Here are the results from two presentations on outcomes in the management of stable and unstable angina and chest pain at the American Heart Association Scientific Sessions 2009.
Results from two presentations on outcomes in the management of stable and unstable angina and chest pain at the American Heart Association Scientific Sessions 2009.
In “Recent Changes in the Practice of Elective PCI for Stable Angina,” Dauerman and colleagues looked at the effect on clinical practice of the 2007 publication of results from the COURAGE trial, which reported “outcomes at 4.6 years for stable angina patientsundergoing PCI versus optimal medical management.” Researchers looked at data from more than 10,000 consecutive patients from the NorthernNew England Cardiovascular Disease PCI Registry who underwentPCI between January 2007 and June 2008, and “compared changeover time in the number of stable angina patients undergoingPCI by 3-month time periods” (beginning with Q1 2007, when COURAGE was published). For the purposes of this study, patients with stable angina were defined as patients who underwent “an electivePCI as an outpatient or within 24 hours of admission, who wereasymptomatic or had chronic stable angina.” Researchers also compared the change over time for patients who underwent PCI for indications other than stable angina. The authors reported that 1,511 patients underwent PCI for stable angina, and 8,783 did so for other indications. Compared to Q1 2007, in Q2 2007, “there was an immediate 13% decrease” in the percent of stable anginapatients undergoing PCI. The percent of patients who underwent PCI continued to decrease, with a slight reversal of this decline starting in Q1 2008. The percent of patients who underwent PCI for other indications remained relatively stable over this time period. These results led the authors to conclude that “publication ofthe COURAGE trial was temporally associated with a significantand sustained decrease in the utilization of PCI to treat StableAngina.”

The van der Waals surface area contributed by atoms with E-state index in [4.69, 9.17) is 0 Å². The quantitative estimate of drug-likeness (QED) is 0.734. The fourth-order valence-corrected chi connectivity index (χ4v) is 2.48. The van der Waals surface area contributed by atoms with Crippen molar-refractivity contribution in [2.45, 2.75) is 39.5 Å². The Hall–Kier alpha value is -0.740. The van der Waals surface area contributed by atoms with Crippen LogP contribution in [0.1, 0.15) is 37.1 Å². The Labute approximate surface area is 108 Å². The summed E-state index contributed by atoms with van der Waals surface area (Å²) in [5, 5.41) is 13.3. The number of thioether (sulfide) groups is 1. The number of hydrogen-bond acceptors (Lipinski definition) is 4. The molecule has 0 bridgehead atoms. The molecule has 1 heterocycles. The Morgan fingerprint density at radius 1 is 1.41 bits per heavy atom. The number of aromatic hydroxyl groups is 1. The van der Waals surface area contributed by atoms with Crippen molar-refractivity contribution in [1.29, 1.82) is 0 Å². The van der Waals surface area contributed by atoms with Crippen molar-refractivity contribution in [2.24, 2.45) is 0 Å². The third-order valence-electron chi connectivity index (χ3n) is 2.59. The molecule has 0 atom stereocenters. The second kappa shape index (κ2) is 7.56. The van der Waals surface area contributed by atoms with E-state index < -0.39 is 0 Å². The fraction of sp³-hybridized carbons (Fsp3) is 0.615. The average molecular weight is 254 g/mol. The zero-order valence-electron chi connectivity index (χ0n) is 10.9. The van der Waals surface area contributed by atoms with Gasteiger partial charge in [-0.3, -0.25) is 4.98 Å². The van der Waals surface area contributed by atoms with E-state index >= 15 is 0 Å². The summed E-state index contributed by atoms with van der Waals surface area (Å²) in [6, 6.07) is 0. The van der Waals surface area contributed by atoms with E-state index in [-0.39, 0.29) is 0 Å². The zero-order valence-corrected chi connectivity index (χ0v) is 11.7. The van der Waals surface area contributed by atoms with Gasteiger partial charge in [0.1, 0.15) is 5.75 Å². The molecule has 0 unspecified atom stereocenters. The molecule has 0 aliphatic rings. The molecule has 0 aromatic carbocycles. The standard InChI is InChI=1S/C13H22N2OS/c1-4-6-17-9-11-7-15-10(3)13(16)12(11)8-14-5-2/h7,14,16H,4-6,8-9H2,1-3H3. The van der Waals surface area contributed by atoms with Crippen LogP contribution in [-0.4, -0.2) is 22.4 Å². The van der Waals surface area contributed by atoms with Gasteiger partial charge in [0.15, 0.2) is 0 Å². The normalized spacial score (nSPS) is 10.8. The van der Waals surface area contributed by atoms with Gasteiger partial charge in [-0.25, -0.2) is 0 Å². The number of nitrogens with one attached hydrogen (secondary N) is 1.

In “Routine vs. Selective Invasive Management and Clinical Outcomes in Non-ST-Segment Elevation Myocardial Infarction or Unstable Angina: A Meta-analysis of Large Randomized Controlled Trials (RCTs),” Pinninti and colleagues examined the evidence base for the use of early routine invasive strategy (RIS) for acute coronarysyndromes (ACS). Noting that some of the trials that provided the clinical basis of the evidence for current ACC/AHA treatment guidelines were small or not optimally blinded, the researchers “sought to evaluate the benefits and risks of RISversus a selective invasive strategy (SIS) on short-and long-termclinical outcomes (death or MI) in the treatment of ACS by conductinga meta-analysis of all RCTs with at least 100 patients in eacharm.” The authors conducted a search of the literature, selecting six randomized controlled trials (RCTs) that enrolled 10,081 patients (5,037 treated via RIS, 5,043 via SIS). The authors found a similar incidence of death and MI among patients treated via RIS or SIS. Death and MI were more common for RIS patients during index hospitalization. RIS patients experienced a decrease in post-discharge death and MI. The authors concluded that although “there is late clinical benefit associatedwith” early RIS as compared with SIS in ACS patients, this “salutary effect may be partiallyoffset by an early hazard of increased in-hospital death orMI. Such a risk-benefit assessment should be carefully consideredin all ACS patients.”